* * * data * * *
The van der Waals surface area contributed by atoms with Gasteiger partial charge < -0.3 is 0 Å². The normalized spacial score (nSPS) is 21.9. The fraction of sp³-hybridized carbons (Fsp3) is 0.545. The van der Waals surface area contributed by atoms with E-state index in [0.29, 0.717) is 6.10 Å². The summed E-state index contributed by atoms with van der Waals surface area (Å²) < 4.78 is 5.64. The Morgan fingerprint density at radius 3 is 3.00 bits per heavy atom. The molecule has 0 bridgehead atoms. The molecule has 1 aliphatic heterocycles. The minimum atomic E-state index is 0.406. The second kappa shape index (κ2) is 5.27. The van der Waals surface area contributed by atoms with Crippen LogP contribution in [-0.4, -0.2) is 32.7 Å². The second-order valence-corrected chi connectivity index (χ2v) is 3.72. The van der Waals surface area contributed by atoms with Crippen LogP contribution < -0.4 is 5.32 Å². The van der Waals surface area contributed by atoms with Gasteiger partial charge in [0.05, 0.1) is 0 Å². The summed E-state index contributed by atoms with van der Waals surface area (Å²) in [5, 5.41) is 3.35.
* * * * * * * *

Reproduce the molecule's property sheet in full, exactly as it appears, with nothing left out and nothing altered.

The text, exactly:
The van der Waals surface area contributed by atoms with Gasteiger partial charge < -0.3 is 0 Å². The normalized spacial score (nSPS) is 21.9. The fraction of sp³-hybridized carbons (Fsp3) is 0.545. The van der Waals surface area contributed by atoms with E-state index in [0.29, 0.717) is 6.10 Å². The summed E-state index contributed by atoms with van der Waals surface area (Å²) < 4.78 is 5.64. The Morgan fingerprint density at radius 3 is 3.00 bits per heavy atom. The molecule has 0 bridgehead atoms. The molecule has 1 aliphatic heterocycles. The minimum atomic E-state index is 0.406. The second kappa shape index (κ2) is 5.27. The van der Waals surface area contributed by atoms with Crippen LogP contribution in [-0.4, -0.2) is 32.7 Å². The second-order valence-corrected chi connectivity index (χ2v) is 3.72. The van der Waals surface area contributed by atoms with Crippen LogP contribution < -0.4 is 5.32 Å². The van der Waals surface area contributed by atoms with Gasteiger partial charge in [0.05, 0.1) is 0 Å². The summed E-state index contributed by atoms with van der Waals surface area (Å²) in [5, 5.41) is 3.35.